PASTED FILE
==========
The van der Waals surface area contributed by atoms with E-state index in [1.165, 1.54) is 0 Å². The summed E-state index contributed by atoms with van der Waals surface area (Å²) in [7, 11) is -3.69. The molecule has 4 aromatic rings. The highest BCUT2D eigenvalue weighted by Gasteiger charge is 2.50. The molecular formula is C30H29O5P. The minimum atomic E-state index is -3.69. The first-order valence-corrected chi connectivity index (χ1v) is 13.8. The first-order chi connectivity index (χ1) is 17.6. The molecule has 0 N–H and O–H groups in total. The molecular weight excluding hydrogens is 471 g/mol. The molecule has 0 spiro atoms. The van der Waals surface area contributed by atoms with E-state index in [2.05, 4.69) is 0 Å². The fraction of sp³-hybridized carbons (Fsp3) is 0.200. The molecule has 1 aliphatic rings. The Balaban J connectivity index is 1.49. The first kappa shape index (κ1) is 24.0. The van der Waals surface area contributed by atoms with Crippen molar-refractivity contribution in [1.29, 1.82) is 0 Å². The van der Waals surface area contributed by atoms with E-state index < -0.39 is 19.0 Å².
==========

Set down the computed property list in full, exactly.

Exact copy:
The van der Waals surface area contributed by atoms with E-state index in [1.165, 1.54) is 0 Å². The summed E-state index contributed by atoms with van der Waals surface area (Å²) in [7, 11) is -3.69. The molecule has 4 aromatic rings. The highest BCUT2D eigenvalue weighted by Gasteiger charge is 2.50. The molecular formula is C30H29O5P. The minimum atomic E-state index is -3.69. The first-order valence-corrected chi connectivity index (χ1v) is 13.8. The first-order chi connectivity index (χ1) is 17.6. The molecule has 0 N–H and O–H groups in total. The molecular weight excluding hydrogens is 471 g/mol. The molecule has 0 spiro atoms. The van der Waals surface area contributed by atoms with E-state index in [2.05, 4.69) is 0 Å². The fraction of sp³-hybridized carbons (Fsp3) is 0.200. The molecule has 1 aliphatic rings. The Balaban J connectivity index is 1.49. The first kappa shape index (κ1) is 24.0. The van der Waals surface area contributed by atoms with Crippen molar-refractivity contribution in [1.29, 1.82) is 0 Å². The van der Waals surface area contributed by atoms with E-state index < -0.39 is 19.0 Å².